Art/ Collection/ Art Object

Kòmò Helmet Mask (Kòmòkun)

19th–mid-20th century
Guinea or Mali or Burkina Faso or Côte d'Ivoire, West Africa
Komo or Koma Power Association
Wood, bird skull, porcupine quills, horns, cotton, sacrificial materials
H. 13 7/8 x D. 8 11/16 x W. 33 11/16 in. (35.2 x 22.1 x 85.6 cm)
Credit Line:
The Michael C. Rockefeller Memorial Collection, Bequest of Nelson A. Rockefeller, 1979
Accession Number:
On view at The Met Fifth Avenue in Gallery 350
Kòmò associations create helmet masks like this one that awe audiences and reflect members' great power and knowledge. Kòmò is one of the most widespread and revered power associations across West Africa. Local chapters in the region cultivate knowledge of flora and fauna and develop the capacity to harness spiritual energy in order to counteract malevolence and help people in their daily lives. Power association leaders work with community members to address concerns related to their families, career goals, personal relationships, and health. The helmet masks kòmò associations sponsor are enhanced over time as leaders expand their knowledge.

Sculptors carve a domed head, gaping jaws, and either large ears or long horns projecting from the back into a single piece of wood to create a wooden armature. The most knowledgeable kómó members add diverse materials to the base the sculptor provides. The forms artists create in wood do not represent any single animal. Rather, sculptors combine characteristics of several of the most fearsome creatures in the wilderness. Elements attached to helmet masks include animal horns, tusks, porcupine quills, bird skulls, feathers, textiles, and other less readily identifiable materials, each an indication of the specific knowledge and power of the person who adds it to the wooden base. A mixture of earth, sacrificial materials, and pulverized medicinal plants coat the assemblage and increase the power associated with the mask.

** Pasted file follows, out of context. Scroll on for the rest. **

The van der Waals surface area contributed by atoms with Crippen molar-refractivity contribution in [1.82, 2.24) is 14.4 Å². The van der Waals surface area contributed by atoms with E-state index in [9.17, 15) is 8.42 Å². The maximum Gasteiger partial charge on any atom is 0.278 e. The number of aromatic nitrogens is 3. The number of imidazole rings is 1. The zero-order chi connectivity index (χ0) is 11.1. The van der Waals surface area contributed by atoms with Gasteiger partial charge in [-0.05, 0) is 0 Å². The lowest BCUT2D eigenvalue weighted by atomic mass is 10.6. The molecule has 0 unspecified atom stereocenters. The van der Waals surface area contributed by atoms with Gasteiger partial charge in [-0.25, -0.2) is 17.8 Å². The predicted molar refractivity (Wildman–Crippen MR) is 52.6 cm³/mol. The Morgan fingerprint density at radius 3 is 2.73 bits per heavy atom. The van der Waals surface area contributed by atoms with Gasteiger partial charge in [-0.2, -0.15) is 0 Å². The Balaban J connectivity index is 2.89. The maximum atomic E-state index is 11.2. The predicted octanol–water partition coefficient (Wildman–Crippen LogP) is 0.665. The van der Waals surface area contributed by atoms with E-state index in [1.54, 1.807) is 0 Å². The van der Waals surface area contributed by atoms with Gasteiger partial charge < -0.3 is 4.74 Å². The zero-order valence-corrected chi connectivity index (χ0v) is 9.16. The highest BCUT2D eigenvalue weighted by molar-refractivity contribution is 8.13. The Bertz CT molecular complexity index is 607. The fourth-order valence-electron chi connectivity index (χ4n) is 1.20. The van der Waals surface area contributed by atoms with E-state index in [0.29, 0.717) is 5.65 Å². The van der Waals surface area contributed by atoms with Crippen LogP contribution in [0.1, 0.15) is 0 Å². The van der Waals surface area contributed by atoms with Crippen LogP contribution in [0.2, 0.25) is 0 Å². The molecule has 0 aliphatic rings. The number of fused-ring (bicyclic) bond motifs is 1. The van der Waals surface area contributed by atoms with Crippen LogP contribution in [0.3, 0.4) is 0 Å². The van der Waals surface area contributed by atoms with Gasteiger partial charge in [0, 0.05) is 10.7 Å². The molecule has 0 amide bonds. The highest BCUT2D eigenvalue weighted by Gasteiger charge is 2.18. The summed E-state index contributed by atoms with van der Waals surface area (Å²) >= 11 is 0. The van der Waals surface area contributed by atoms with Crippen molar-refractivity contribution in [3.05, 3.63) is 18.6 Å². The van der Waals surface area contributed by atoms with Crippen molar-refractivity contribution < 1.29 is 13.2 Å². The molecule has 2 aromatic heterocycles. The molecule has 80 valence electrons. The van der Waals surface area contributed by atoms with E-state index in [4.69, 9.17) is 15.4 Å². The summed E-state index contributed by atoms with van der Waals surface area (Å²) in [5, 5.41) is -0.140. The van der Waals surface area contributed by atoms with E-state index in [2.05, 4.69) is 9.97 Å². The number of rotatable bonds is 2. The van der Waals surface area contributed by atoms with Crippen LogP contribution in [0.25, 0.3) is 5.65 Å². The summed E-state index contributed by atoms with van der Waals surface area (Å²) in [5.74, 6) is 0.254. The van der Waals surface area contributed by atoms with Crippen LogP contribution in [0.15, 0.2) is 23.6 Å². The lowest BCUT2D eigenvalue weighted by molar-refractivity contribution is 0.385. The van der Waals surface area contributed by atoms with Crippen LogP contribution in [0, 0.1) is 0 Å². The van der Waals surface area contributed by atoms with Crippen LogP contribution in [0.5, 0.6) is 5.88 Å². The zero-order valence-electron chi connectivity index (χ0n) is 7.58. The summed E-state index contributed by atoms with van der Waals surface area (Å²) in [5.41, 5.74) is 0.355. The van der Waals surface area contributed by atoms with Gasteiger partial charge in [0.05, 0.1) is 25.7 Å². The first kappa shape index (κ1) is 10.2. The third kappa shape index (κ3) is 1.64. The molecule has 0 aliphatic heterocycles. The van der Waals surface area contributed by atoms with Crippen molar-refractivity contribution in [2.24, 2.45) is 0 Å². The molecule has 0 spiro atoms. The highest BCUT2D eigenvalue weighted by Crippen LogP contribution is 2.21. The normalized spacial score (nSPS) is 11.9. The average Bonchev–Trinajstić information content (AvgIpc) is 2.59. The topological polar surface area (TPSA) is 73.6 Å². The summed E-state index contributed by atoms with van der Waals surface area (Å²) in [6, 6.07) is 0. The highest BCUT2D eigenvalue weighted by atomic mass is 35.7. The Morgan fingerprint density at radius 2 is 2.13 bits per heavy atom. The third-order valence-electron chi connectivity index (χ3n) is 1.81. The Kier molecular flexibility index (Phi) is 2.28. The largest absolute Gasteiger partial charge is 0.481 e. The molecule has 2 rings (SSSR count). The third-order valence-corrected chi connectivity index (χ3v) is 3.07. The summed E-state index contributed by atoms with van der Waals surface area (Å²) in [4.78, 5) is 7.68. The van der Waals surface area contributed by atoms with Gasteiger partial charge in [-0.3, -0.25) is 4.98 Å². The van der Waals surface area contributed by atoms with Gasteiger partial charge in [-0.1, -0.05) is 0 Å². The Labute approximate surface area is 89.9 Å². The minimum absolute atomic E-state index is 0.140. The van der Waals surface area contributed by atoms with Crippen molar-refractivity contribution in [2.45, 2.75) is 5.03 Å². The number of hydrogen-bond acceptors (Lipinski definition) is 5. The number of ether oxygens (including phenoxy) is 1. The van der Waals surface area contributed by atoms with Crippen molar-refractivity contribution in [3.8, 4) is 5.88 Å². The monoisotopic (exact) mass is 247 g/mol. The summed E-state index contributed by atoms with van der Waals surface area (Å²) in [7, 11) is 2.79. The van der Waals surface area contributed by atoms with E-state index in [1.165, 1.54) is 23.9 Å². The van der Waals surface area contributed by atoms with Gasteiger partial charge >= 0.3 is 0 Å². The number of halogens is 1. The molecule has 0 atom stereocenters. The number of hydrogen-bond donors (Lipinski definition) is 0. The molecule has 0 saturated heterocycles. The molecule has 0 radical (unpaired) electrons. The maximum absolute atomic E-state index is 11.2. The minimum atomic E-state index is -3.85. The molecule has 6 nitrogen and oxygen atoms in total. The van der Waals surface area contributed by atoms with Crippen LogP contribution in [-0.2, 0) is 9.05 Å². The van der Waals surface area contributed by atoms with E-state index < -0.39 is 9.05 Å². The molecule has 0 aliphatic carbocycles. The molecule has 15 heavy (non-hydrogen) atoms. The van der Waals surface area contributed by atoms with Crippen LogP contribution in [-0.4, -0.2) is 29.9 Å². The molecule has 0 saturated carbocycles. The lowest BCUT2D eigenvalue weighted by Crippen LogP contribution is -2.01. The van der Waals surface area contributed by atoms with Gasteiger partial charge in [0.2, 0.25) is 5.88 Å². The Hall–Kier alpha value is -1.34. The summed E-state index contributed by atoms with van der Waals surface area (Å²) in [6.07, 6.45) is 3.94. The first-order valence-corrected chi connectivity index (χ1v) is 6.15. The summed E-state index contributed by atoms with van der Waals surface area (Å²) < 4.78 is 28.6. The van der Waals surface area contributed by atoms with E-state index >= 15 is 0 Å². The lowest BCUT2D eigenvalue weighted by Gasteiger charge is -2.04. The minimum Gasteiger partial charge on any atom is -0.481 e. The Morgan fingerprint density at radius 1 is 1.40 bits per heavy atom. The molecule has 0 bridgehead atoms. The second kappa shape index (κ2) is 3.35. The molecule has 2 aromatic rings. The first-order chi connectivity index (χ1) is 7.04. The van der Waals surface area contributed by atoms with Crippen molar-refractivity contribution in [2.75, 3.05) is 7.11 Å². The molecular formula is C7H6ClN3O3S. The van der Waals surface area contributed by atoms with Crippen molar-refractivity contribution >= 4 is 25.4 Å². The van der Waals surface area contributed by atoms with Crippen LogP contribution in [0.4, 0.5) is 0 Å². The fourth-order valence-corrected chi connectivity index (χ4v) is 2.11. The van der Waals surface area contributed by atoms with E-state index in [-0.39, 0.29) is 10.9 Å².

Kòmò associations sponsor dynamic performances distinguished by music and masquerade. Performers wear heads of kòmò, or kòmòkunw (sing.: kòmòkun), similar to the one shown here, and full-body outfits constructed from locally produced cotton and bird feathers. They position the helmets so that the long mouths extend outward from their foreheads. The masqueraders carefully balance the wooden masks as they move to prevent them from crashing to the ground. During nightlong performances, kòmò experts reinforce their authority as they identify malevolent forces, track down criminals, and offer individuals solutions to their problems.

Blacksmiths are integral to the creation of kòmò helmet masks. Esteemed for their abilities to turn iron ore into usable metal and trees into wooden sculptures, blacksmiths are distinguished from other members of the community. They often live in separate quarters and marry only among themselves. Their specialized knowledge and technical abilities earn them great respect. Blacksmiths contend with dangerous and powerful spiritual forces as they transform raw materials into tools and sculptures. Their knowledge and mastery of these forces are evident in the kòmò helmet masks that combine terrifying forms in wood with potentially harmful materials to create objects that benefit individuals and the community.
[Pierre Verité, Paris, until 1959]; Nelson A. Rockefeller, New York, 1959, on loan to The Museum of Primitive Art, New York, 1959–1978

Art of Oceania, Africa, and the Americas from the Museum of Primitive Art. New York: The Metropolitan Museum of Art, 1969, 255.

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